Organizing the race logistics for any Ironman race can be an arduous task. Now, put the event on an island and try to make sure that all the equipment that the organizers and competitors need can get to one place efficiently and on time.
That has always been the case for the Ironman Group when it comes to its events in Hawaii and this week, those experiences came in handy when the race organizer planned its first event in Juneau, Alaska, which will be held on Sunday.
“We knew logistics for this event were going to need to be unique,” said Dave Christen, senior regional director for The Ironman Group. “Knowing this, we did explore our logistical options before announcing the event. Thankfully we have some experience with other events around the world that have some similar operational challenges that we could learn from. Ultimately our plan became a reality as we loaded equipment onto a barge in order to transport what we need to Juneau.”
What that entails is working with local vendors for supplies that Ironman will need for the event (which also brings additional economic impact to the host community, estimated for this race to be $7 million–$9 million). Food was ordered from a supplier in Seattle and sent to Juneau for the event. A local group in Juneau is also partnering with Ironman on delivering supplies to aid stations throughout the course.
“Racing in Alaska has been something we wanted to see come to fruition for many years,” Christen said. “As with all of our amazing race destinations, Juneau stood out as a special and unique place to race in and the necessary infrastructure was well suited for what we do. … Each event provides different logistical challenges. For Juneau the challenge is getting people and equipment to the event. In general, once the plan was made for getting what we need to Juneau, the rest of the event is fairly straightforward.”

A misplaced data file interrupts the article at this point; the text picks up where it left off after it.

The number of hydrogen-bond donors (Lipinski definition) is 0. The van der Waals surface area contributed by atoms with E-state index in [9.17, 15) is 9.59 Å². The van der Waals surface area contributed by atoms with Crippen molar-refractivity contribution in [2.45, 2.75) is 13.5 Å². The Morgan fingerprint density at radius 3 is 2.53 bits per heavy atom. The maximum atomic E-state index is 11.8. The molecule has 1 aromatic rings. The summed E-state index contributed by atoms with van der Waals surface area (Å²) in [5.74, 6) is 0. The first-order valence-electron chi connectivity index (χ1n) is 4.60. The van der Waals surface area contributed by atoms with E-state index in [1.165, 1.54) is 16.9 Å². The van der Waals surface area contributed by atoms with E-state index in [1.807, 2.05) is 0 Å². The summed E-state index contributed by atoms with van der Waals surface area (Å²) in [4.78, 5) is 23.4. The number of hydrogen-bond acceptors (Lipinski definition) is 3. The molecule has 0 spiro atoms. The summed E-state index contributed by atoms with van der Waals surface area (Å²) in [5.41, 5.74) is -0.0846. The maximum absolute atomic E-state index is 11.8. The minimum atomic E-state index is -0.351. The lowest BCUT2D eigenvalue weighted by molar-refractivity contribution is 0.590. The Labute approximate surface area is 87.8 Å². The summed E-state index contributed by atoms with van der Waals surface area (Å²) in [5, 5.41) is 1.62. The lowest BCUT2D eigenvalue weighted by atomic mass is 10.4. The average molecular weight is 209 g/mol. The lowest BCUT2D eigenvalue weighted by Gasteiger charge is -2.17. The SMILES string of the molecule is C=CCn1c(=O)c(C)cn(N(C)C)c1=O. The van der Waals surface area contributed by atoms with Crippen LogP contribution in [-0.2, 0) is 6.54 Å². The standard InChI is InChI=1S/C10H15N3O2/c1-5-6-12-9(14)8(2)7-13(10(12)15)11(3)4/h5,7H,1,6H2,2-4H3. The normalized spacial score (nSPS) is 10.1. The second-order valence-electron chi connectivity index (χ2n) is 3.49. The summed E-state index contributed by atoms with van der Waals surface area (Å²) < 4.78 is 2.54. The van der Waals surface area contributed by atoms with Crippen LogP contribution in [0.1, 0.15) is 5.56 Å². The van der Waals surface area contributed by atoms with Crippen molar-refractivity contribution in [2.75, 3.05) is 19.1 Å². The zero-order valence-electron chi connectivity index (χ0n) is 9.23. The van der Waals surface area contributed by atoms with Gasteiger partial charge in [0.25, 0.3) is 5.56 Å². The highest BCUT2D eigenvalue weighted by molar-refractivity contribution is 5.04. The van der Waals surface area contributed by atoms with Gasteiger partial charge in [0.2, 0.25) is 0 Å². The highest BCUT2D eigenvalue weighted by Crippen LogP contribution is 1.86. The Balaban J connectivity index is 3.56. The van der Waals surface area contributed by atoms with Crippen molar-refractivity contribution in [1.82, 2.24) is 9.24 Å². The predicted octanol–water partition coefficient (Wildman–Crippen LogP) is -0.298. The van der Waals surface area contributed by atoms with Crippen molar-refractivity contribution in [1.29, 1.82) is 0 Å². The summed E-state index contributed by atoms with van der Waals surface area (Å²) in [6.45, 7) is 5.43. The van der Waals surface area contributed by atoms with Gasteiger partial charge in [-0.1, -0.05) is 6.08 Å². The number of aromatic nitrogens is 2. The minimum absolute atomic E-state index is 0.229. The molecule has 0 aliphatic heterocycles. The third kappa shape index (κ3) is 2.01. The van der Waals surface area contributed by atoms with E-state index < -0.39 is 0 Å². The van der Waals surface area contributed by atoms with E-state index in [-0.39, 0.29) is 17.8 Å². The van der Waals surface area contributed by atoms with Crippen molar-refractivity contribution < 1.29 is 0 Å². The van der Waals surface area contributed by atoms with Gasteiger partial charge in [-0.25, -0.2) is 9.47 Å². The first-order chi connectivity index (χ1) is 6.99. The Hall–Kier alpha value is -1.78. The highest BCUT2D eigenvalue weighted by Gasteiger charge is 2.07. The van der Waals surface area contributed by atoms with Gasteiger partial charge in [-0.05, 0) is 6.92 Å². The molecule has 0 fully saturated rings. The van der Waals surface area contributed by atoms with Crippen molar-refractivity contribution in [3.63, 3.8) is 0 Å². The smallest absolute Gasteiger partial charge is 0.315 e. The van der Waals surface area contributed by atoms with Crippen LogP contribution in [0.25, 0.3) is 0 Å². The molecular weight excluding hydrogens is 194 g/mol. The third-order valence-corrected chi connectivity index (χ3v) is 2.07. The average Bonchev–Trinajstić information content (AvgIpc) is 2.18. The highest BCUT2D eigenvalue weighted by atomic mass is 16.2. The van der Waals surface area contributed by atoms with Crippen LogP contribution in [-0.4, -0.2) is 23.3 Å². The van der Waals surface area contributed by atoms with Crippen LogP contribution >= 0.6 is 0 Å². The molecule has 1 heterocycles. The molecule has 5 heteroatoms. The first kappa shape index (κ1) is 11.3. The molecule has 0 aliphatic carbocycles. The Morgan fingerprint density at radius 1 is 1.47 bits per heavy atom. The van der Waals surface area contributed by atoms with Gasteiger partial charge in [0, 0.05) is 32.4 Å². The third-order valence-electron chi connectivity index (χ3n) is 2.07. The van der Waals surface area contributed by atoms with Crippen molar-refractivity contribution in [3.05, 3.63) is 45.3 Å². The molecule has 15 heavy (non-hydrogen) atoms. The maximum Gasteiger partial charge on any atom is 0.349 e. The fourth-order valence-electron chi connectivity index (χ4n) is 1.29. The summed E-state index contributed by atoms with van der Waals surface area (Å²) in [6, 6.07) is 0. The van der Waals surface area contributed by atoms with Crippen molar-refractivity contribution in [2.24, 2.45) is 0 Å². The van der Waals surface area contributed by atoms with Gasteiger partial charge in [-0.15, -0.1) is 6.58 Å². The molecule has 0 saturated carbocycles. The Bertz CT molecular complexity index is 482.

Equipment by Air
For the athletes who need to make sure equipment is delivered promptly and safely, Ironman has been in communication with Juneau airport authorities as well as Alaska Airlines and other transportation partners.
“We worked to charter space on freight flights to aid, however with the challenges of the airlines reaching capacity and unable to guarantee space to us, we have been providing guidance to athletes of alternative ways to transport their bikes and equipment,” Christen said. This alternatives involve working with Cycle Alaska, industry partners, and other local community members for shipping locations where people can send their bikes.
Cycle Alaska and Juneau Bike Doctor are giving athletes the option to ship their bike to their shops as well, another part of the community outreach that Ironman has done throughout the destination. Christen said Ironman held a partner summit with Travel Juneau and local stakeholders to prepare for this weekend’s event and to make sure that it had specific points of interest to the region.
“During our initial outreach, we mentioned there was connections to Hawaii and the Ironman World Championship event,” Christen said. “There are important cultural elements that we are working with the local indigenous community to showcase during Ironman Alaska. One example our event logo was created by a member of the local indigenous community.”
In the end, the hopes are that the weekend will add to the Ironman legacy.
“Ultimately, we always want to create new exciting memorable moments for our athletes,” Christen said. “Creating life-changing experiences requires unique destinations. Juneau provides a desirable destination that our athletes want to see and experience through their racing and also as visitors either before or after the event with their family and friends.”